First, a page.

CYMA ROSE GOLD 1950s DECO STYLE WATCH NOS
Item description: A beautiful 18K rose gold watch by Cyma Geneve. The watch with lovely Deco lugs, and circular case. Complementing the case, is a champagne silver dial with engine-turned outer ring with gold applied battons, and the brand name, Cyma Geneve. The watch with Cyma’s calibre 459 manual movement. The movement nicely finished with fine Geneva-Stripes. The inside of the case-back with fine engine-turned finish. The gold case hallmarked to one lug, the case body, and the case-back. The watch has an original dark tan crocodile strap, along with a non-Cyma branded gold finished buckle.
Size: 40mm x 34mm
Condition report: The watch surviving in new old stock condition. Unworn condition. Case mint condition (some wax protective residue still remaining to the case-back, which normally would be removed when the watch was sold). Dial original and with a pleasing patination. The gold applied battons also with a pleasing patination. Movement clean and in working condition (no warranty implied). The close to mint condition strap and buckle, probably dating to the 1950s, and probably original to the watch. The timepiece may have been opened, so it should not be used near moisture or water without being checked by a qualified watchmaker.
Background to Cyma: Two brothers, Joseph and Theodore Schwob, set up the Cyma Watch Company in 1862. The word Cyma, came from the French word meaning summit, and was meant to give an indication to the public that their watches were accurate timepieces. In 1892 the two brothers partnered with Frédéric Henri Sandoz, the owner of a watch wholesale company, Henri Sandoz et Cie. Under Sandoz’s leadership, the company expanded and a new factory was built in La Chaux-de-Fonds, Switzerland. Sandoz used modern manufacturing processes, and together with the two brothers, the company started to produce very high quality and accurate timepieces, including complicated repeaters and chronographs. The company’s watches were trademarked as Tavannes, Cyma Tavannes, and simply as Cyma.
The high quality of the timepieces manufactured by Cyma meant that by 1910 they had become one of the largest watch manufacturers in Switzerland. Even the company’s most basic models were very accurate and many were consequently sold as officially tested chronometers. By the 1920s, Cyma had followed a growing trend to standardise watch part manufacture, but typical of the company, it wasn’t enough to just produce parts that were interchangeable, they had to be precision made to ensure long term accuracy. During the first decades of the 20th Century, watch movements tended to be susceptible to damage via physical blows. As such, Cyma developed their own shock proofing system, named the Cymerflex, which they installed into their high end watches. These proudly advertised the Cymaflex name on the dial. It was undoubtedly due to the company’s attention to quality and reliability that the British War Department gave them a contract to make military contract wristwatches, accepting the contract, Cyma unwittingly became one of what are now known by collectors as the Dirty Dozen. The twelve watch manufacturers all contracted by the War Department to make military watches. These were used in the last stages of the Second World War and after.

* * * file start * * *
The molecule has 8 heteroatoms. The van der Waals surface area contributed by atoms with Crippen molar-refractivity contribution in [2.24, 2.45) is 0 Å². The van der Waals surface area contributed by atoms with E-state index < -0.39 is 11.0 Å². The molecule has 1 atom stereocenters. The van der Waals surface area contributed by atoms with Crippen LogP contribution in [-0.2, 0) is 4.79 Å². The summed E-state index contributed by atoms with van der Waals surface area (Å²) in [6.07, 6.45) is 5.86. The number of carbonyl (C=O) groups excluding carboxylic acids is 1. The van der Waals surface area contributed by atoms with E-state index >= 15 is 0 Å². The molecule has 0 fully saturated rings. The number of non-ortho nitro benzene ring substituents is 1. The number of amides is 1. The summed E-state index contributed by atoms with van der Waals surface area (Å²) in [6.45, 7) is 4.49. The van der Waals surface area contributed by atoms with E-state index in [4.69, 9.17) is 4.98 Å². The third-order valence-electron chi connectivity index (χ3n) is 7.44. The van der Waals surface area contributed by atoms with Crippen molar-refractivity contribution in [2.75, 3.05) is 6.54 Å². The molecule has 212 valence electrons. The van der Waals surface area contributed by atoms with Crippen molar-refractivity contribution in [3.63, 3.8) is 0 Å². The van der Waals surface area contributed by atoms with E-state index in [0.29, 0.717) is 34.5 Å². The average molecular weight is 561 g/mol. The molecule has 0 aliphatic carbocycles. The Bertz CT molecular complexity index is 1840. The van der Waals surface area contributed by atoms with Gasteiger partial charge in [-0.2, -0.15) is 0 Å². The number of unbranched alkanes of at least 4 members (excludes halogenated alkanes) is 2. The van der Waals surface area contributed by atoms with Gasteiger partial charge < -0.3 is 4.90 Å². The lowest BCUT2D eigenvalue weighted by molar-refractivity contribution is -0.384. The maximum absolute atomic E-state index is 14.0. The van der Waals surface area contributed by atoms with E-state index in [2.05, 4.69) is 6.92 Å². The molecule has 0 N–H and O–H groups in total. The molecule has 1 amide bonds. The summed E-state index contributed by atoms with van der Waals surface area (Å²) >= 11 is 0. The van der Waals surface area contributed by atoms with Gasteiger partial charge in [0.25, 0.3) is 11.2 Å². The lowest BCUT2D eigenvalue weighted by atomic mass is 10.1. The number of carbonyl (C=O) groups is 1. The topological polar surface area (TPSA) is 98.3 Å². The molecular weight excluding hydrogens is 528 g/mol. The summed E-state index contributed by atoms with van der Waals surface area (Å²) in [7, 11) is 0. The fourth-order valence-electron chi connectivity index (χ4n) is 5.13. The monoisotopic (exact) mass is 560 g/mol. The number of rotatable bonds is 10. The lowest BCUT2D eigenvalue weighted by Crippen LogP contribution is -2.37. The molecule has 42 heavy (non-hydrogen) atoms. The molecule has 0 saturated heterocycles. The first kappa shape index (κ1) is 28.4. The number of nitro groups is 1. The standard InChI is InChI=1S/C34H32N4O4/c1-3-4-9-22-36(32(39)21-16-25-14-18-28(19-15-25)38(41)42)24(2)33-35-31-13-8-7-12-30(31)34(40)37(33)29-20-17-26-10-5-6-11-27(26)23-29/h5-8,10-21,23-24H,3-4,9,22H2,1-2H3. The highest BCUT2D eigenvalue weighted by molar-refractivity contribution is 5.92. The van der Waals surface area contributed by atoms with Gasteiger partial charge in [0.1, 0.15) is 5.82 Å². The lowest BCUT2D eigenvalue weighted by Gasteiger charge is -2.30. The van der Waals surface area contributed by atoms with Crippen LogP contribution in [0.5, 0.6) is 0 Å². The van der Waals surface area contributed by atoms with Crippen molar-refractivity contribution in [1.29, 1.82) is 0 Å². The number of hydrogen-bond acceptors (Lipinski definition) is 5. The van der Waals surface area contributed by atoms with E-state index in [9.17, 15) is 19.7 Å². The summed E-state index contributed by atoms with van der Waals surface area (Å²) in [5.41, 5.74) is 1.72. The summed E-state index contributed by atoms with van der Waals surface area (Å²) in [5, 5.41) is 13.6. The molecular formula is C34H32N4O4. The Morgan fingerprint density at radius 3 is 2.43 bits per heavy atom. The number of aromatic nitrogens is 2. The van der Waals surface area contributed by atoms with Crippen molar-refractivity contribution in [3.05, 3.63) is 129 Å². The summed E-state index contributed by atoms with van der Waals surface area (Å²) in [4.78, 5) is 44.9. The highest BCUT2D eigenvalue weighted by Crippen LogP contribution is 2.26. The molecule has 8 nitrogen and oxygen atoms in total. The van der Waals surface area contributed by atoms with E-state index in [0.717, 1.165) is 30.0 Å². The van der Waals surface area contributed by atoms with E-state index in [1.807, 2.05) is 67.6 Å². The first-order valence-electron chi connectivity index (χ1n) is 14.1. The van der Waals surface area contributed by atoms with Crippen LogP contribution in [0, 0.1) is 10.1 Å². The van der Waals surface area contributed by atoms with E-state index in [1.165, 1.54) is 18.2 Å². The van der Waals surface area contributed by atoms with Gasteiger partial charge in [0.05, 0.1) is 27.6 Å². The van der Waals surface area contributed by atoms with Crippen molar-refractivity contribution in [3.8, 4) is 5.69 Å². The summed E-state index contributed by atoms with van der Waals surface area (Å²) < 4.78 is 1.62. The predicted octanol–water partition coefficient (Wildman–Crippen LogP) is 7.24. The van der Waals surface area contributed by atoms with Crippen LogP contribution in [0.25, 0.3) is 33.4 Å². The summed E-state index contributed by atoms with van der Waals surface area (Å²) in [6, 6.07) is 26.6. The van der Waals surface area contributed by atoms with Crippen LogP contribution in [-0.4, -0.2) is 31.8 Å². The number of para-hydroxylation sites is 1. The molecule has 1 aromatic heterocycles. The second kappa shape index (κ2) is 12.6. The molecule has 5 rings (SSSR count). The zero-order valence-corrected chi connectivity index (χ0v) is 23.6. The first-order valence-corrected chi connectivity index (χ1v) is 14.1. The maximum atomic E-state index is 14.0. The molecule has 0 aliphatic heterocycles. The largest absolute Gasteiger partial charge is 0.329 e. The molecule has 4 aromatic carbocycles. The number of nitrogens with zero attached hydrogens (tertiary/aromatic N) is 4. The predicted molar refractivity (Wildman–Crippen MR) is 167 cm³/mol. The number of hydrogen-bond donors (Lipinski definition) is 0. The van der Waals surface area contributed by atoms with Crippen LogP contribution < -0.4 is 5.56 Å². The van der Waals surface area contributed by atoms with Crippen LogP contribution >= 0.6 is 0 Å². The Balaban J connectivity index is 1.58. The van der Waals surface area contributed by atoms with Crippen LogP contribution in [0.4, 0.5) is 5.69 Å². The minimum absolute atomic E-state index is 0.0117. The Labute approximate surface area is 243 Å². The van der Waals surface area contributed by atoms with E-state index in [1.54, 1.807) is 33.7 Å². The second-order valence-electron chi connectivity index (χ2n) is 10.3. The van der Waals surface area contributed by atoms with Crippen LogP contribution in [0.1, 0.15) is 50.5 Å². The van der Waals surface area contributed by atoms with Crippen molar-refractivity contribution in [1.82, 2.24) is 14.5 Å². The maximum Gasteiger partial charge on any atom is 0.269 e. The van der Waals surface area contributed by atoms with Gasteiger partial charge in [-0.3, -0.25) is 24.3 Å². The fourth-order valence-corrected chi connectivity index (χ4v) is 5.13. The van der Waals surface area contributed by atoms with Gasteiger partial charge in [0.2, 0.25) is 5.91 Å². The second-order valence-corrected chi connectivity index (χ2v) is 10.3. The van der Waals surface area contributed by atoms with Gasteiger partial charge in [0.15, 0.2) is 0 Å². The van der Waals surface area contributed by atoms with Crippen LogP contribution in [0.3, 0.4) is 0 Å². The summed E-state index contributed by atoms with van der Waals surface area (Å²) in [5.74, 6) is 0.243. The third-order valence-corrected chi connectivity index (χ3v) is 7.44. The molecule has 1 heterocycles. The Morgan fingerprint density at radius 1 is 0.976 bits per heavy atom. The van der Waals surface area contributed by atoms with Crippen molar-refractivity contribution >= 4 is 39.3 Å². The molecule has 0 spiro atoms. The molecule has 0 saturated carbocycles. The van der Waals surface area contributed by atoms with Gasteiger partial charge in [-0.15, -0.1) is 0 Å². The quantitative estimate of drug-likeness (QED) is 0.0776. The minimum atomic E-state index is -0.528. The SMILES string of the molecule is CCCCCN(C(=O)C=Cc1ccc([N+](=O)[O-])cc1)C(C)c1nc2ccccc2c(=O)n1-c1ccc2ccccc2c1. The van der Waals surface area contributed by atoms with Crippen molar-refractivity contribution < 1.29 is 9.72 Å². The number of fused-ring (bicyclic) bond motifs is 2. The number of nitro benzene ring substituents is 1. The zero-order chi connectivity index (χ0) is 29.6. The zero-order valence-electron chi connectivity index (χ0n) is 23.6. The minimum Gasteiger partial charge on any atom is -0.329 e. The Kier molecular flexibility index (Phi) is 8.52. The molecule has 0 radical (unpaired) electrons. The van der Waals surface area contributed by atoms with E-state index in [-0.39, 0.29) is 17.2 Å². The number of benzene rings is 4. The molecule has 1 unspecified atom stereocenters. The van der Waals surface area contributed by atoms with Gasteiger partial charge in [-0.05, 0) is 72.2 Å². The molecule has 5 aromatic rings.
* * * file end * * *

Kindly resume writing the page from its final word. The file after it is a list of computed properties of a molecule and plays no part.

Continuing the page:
By the late 1960s and early 1970s the watch industry was changing, the advances of Hamilton and Bulova in the production of electric watches set the scene for the era of the quartz watch. By 1973 Cyma had produced their first electric watch and they were ready to embrace the new technology whilst other watch manufacturers were decimated by it. The company still exist to this day, and continue the reputation for making high quality wristwatches.
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